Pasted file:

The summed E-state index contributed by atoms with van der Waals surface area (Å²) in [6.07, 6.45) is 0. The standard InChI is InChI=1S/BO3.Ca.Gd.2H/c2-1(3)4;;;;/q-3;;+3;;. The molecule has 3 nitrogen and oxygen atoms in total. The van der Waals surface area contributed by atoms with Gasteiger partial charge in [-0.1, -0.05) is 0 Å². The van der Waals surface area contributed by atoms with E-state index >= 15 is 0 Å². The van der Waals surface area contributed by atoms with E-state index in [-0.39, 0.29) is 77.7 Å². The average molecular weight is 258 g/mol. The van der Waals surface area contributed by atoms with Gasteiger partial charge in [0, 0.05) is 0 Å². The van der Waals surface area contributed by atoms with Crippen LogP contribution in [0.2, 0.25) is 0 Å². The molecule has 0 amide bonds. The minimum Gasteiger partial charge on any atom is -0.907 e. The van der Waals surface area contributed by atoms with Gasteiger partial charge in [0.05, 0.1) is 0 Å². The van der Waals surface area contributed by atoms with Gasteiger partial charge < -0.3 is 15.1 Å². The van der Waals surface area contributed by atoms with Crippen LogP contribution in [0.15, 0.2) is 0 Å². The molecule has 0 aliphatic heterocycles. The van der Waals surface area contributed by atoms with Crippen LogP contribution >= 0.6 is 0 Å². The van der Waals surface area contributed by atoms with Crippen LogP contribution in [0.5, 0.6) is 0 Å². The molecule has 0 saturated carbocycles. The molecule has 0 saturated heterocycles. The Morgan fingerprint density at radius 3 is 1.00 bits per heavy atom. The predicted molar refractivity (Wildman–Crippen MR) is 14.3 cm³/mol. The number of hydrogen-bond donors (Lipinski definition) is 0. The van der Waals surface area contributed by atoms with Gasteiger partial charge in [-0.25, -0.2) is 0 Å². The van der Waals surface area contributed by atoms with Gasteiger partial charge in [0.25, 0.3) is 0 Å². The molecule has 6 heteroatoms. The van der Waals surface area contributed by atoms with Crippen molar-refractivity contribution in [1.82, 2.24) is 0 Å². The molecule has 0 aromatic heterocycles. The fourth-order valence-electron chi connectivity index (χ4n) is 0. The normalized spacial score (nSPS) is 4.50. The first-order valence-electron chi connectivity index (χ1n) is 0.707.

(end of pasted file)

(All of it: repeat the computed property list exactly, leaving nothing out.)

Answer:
The summed E-state index contributed by atoms with van der Waals surface area (Å²) in [6.07, 6.45) is 0. The standard InChI is InChI=1S/BO3.Ca.Gd.2H/c2-1(3)4;;;;/q-3;;+3;;. The molecule has 3 nitrogen and oxygen atoms in total. The van der Waals surface area contributed by atoms with Gasteiger partial charge in [-0.1, -0.05) is 0 Å². The van der Waals surface area contributed by atoms with E-state index >= 15 is 0 Å². The van der Waals surface area contributed by atoms with E-state index in [-0.39, 0.29) is 77.7 Å². The average molecular weight is 258 g/mol. The van der Waals surface area contributed by atoms with Gasteiger partial charge in [0, 0.05) is 0 Å². The van der Waals surface area contributed by atoms with Crippen LogP contribution in [0.2, 0.25) is 0 Å². The molecule has 0 amide bonds. The minimum Gasteiger partial charge on any atom is -0.907 e. The van der Waals surface area contributed by atoms with Gasteiger partial charge in [0.05, 0.1) is 0 Å². The van der Waals surface area contributed by atoms with Gasteiger partial charge < -0.3 is 15.1 Å². The van der Waals surface area contributed by atoms with Crippen LogP contribution in [0.15, 0.2) is 0 Å². The molecule has 0 aliphatic heterocycles. The van der Waals surface area contributed by atoms with Crippen LogP contribution >= 0.6 is 0 Å². The van der Waals surface area contributed by atoms with Crippen LogP contribution in [0.5, 0.6) is 0 Å². The molecule has 0 saturated carbocycles. The molecule has 0 saturated heterocycles. The Morgan fingerprint density at radius 3 is 1.00 bits per heavy atom. The predicted molar refractivity (Wildman–Crippen MR) is 14.3 cm³/mol. The number of hydrogen-bond donors (Lipinski definition) is 0. The van der Waals surface area contributed by atoms with Gasteiger partial charge in [-0.25, -0.2) is 0 Å². The van der Waals surface area contributed by atoms with Gasteiger partial charge in [0.25, 0.3) is 0 Å². The molecule has 6 heteroatoms. The van der Waals surface area contributed by atoms with Crippen molar-refractivity contribution in [1.82, 2.24) is 0 Å². The molecule has 0 aromatic heterocycles. The fourth-order valence-electron chi connectivity index (χ4n) is 0. The normalized spacial score (nSPS) is 4.50. The first-order valence-electron chi connectivity index (χ1n) is 0.707.